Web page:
Short-term benefits of ultrasound-guided corticosteroid injection in plantar fasciitis

S David Schulhofer
Clinical Journal of Sport Medicine 2013, 23 (1): 83-4

OBJECTIVE: To determine the effectiveness of ultrasound (US)-guided corticosteroid injection in the treatment of plantar fasciitis.

DESIGN: Randomized, placebo-controlled, double-blind trial with 12-week followup. Sample size was calculated with 80% power to show, after 4 weeks, a minimum clinically important difference of 13 points on the pain domain of the Foot Health Status Questionnaire (FHSQ) at P # 0.05.

SETTING: Community study at a university clinic in Melbourne, Australia between June 2010 and February 2011.

PARTICIPANTS: Participants were recruited using local newspaper advertisements. Eligibility criteria were a history of inferior heel pain for $8 weeks, heel pain of $20 mm on a 100-mm visual analog scale, pain on palpation of the medial calcaneal tubercle or the proximal plantar fascia, and a dorsal plantar fascia thickness of $4.0 mm measured ata standard location by diagnostic US. Reasons for exclusion were pregnancy,a corticosteroid injection within 6 months or other treatment within 4 weeks, sensitivity to any of the substances used, additional conditions near the heel, a history of previous local surgery or trauma, systemic inflammatory disease or diabetes, and an inability to walk short distances unaided.

INTERVENTION: All 82 participants were given a US-guided posterior tibial nerve block with 2% lidocaine. Patients then received either a US-guided injection of 1 mL of 4 mg/mL dexamethasone sodium phosphate (corticosteroid group) or 1 mL saline solution (placebo group). Both feet could be treated at the same appointment. Participants were advised not to do high-impact activities and to do stretching exercises for the first 8 weeks.

MAIN OUTCOME MEASURES: The primary outcome measures at 4, 8, and 12 weeks were changes in pain scores on the FHSQ (0-100 points; worst pain to no pain) and plantar fascia thickness where the fascia crosses the anterior aspect of the inferior calcaneal border. In the case of bilateral fasciitis, the participant was asked to report pain for both feet together, and fascial thicknesses were averaged between the feet. Pain on first step in the morning and function were measured, and adverse events reported.

MAIN RESULTS: The improvement in pain scores in the corticosteroid group was greater than that in the placebo group at 4 weeks (adjusted difference between change in group means, 10.9; 95% confidence interval [CI], 1.4-20.4),but at 8 and 12 weeks, the difference did not persist (difference, 5.6; 95% CI, 24.5-15.6 and difference, 5.3; 95% CI, 25.7-16.3, respectively). Plantar fascia thickness was reduced for the corticosteroid group compared with the placebo group at each time period (mean difference at 4 weeks, 20.35 mm; 95% CI, 20.67 to 20.03; at 8 weeks, 20.30 mm; 95% CI, 20.73 to 20.05; and at 12 weeks, 20.43 mm; 95% CI, 20.85 to 20.01). First-step pain was less for the corticosteroid group at 4 weeks, but function was not significantly different between groups. For participants in both groups, improvements in FHSQ pain scores at 12 weeks were correlated with reductions in plantar fascia swelling (r =20.30; P = 0.007). No adverse events such as nerve injury, postinjection flare, soft tissue infection, or rupture of the plantar fascia were reported. Adherence to the stretching program did not differ between groups.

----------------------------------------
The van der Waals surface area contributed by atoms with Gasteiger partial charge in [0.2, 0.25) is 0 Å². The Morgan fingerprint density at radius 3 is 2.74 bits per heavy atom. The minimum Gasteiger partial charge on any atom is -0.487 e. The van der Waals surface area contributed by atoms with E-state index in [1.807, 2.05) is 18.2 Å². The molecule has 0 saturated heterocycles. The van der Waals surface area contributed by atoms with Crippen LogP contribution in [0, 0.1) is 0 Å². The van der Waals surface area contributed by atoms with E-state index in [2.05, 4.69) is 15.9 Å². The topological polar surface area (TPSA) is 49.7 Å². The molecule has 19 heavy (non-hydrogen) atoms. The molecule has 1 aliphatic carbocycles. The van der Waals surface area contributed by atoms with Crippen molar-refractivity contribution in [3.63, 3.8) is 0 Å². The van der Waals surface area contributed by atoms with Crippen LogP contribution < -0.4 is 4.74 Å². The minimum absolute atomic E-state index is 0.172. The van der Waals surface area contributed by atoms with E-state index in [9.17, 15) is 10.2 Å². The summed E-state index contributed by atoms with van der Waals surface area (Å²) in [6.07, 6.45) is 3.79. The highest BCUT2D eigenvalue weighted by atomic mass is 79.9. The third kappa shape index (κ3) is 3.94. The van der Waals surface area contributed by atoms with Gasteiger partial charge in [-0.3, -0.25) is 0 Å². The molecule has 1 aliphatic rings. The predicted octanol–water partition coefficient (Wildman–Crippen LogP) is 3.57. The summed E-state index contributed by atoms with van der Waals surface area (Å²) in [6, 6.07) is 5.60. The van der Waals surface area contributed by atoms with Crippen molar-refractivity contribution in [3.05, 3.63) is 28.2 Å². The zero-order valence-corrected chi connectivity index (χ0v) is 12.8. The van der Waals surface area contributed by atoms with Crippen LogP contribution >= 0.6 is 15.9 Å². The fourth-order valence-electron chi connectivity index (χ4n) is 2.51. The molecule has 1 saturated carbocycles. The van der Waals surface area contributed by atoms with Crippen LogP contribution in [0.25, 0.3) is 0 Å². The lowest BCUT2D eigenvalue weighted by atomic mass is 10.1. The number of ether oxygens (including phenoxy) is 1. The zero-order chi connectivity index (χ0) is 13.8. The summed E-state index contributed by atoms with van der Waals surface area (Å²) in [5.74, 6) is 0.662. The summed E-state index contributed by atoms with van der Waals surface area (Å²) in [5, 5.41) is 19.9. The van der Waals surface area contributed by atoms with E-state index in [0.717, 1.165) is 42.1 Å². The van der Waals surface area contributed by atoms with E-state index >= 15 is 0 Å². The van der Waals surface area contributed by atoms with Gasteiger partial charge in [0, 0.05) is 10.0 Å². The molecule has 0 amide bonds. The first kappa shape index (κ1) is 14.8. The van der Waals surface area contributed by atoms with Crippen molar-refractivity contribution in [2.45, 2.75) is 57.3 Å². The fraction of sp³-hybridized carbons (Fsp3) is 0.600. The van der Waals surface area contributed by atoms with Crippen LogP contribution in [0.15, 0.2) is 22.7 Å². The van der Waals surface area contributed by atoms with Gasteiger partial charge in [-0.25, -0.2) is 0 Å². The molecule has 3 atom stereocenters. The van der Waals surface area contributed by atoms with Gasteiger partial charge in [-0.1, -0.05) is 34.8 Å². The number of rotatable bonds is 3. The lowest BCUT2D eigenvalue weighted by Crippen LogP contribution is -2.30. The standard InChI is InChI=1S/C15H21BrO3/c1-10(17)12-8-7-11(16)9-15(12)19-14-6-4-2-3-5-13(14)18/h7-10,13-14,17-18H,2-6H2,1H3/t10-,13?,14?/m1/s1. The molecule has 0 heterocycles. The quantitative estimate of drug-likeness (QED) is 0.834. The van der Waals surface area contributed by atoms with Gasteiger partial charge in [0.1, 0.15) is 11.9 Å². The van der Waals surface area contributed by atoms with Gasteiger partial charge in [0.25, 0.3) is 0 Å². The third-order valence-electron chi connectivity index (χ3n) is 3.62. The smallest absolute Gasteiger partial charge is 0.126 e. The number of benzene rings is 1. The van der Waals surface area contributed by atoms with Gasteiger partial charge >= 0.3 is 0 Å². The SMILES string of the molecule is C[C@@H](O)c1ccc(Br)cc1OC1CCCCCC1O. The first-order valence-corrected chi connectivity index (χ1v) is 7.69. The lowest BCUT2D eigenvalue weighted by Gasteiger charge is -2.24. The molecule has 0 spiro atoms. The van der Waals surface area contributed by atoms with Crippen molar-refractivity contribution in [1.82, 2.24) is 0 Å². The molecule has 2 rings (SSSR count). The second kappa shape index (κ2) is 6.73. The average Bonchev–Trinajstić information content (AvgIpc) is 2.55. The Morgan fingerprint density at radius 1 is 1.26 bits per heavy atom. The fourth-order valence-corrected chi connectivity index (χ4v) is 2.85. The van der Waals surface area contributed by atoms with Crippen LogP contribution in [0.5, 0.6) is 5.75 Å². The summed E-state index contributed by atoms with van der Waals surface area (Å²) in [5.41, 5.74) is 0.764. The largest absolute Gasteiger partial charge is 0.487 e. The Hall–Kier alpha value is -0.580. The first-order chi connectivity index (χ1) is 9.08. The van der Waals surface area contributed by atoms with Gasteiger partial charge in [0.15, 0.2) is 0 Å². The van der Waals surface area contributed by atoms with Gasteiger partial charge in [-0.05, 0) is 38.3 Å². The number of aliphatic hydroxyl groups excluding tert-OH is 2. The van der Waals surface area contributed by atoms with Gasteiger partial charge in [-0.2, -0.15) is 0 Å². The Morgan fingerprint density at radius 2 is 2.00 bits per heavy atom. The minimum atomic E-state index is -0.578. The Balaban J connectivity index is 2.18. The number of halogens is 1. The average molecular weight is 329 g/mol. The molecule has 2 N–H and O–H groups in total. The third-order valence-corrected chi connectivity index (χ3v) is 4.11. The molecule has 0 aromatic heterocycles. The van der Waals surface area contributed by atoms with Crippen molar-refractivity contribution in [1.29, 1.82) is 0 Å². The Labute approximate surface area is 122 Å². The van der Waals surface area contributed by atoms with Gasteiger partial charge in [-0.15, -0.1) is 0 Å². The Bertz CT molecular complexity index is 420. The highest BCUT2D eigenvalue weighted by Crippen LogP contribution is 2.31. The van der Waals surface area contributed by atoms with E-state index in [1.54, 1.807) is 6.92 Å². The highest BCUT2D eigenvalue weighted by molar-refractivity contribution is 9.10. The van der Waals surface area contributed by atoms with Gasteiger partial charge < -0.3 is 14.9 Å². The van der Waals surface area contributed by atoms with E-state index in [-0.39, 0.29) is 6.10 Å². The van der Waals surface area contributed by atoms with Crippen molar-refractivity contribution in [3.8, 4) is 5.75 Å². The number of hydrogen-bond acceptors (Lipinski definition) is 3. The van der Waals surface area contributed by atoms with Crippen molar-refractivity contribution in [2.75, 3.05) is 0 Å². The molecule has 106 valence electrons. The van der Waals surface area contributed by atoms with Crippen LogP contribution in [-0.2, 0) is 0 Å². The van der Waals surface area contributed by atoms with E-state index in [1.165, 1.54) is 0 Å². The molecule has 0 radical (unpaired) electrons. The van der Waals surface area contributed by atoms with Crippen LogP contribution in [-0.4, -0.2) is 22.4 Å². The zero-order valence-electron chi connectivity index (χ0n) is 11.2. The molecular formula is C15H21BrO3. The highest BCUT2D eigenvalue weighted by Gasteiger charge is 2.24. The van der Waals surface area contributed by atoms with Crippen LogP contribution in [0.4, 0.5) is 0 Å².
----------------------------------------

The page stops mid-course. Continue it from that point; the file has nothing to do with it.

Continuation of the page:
CONCLUSIONS: A single US-guided injection of dexamethasone reduced pain in plantar fasciitis at 4 weeks, without complications. Dexamethasone was effective in reducing plantar fascia swelling throughout the 12 weeks. Pain and swelling of the fascia subsided in both groups.

Full Text Links

Find Full Text Links for this Article


You are not logged in. Sign Up or Log In to join the discussion.

Related Papers

Remove bar
Read by QxMD icon Read

Save your favorite articles in one place with a free QxMD account.


Search Tips

Use Boolean operators: AND/OR

diabetic AND foot
diabetes OR diabetic

Exclude a word using the 'minus' sign

Virchow -triad

Use Parentheses

water AND (cup OR glass)

Add an asterisk (*) at end of a word to include word stems

Neuro* will search for Neurology, Neuroscientist, Neurological, and so on

Use quotes to search for an exact phrase

"primary prevention of cancer"
(heart or cardiac or cardio*) AND arrest -"American Heart Association"